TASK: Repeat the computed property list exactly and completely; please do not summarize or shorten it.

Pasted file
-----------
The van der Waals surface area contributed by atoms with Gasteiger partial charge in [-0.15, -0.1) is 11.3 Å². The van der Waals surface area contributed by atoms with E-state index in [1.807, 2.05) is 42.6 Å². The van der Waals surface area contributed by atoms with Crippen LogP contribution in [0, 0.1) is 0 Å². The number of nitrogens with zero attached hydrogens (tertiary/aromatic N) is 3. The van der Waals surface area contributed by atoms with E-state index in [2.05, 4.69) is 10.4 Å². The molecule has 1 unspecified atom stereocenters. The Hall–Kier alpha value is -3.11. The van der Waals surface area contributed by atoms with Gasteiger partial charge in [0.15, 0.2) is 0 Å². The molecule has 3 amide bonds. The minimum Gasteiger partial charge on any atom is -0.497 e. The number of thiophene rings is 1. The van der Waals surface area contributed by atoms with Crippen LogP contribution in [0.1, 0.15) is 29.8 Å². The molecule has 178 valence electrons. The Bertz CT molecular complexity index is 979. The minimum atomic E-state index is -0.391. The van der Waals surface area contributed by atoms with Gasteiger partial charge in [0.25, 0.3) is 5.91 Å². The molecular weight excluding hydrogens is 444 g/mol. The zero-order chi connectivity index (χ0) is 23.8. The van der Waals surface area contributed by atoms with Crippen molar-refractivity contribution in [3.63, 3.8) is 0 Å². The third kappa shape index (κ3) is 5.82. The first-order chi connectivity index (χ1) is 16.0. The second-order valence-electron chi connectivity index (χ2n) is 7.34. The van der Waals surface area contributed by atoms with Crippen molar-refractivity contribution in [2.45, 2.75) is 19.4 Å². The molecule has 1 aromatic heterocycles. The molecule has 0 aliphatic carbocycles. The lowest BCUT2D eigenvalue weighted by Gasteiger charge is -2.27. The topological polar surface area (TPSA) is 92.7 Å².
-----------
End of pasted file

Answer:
The van der Waals surface area contributed by atoms with Gasteiger partial charge in [-0.15, -0.1) is 11.3 Å². The van der Waals surface area contributed by atoms with E-state index in [1.807, 2.05) is 42.6 Å². The van der Waals surface area contributed by atoms with Crippen LogP contribution in [0, 0.1) is 0 Å². The number of nitrogens with zero attached hydrogens (tertiary/aromatic N) is 3. The van der Waals surface area contributed by atoms with E-state index in [2.05, 4.69) is 10.4 Å². The molecule has 1 unspecified atom stereocenters. The Hall–Kier alpha value is -3.11. The van der Waals surface area contributed by atoms with Gasteiger partial charge in [0.15, 0.2) is 0 Å². The molecule has 3 amide bonds. The minimum Gasteiger partial charge on any atom is -0.497 e. The number of thiophene rings is 1. The van der Waals surface area contributed by atoms with Crippen LogP contribution in [0.1, 0.15) is 29.8 Å². The molecule has 178 valence electrons. The Bertz CT molecular complexity index is 979. The minimum atomic E-state index is -0.391. The van der Waals surface area contributed by atoms with Gasteiger partial charge in [0.25, 0.3) is 5.91 Å². The molecular weight excluding hydrogens is 444 g/mol. The zero-order chi connectivity index (χ0) is 23.8. The van der Waals surface area contributed by atoms with Crippen molar-refractivity contribution in [3.63, 3.8) is 0 Å². The third kappa shape index (κ3) is 5.82. The first-order chi connectivity index (χ1) is 16.0. The second-order valence-electron chi connectivity index (χ2n) is 7.34. The van der Waals surface area contributed by atoms with Crippen molar-refractivity contribution in [2.45, 2.75) is 19.4 Å². The molecule has 1 aromatic heterocycles. The molecule has 0 aliphatic carbocycles. The lowest BCUT2D eigenvalue weighted by Gasteiger charge is -2.27. The topological polar surface area (TPSA) is 92.7 Å².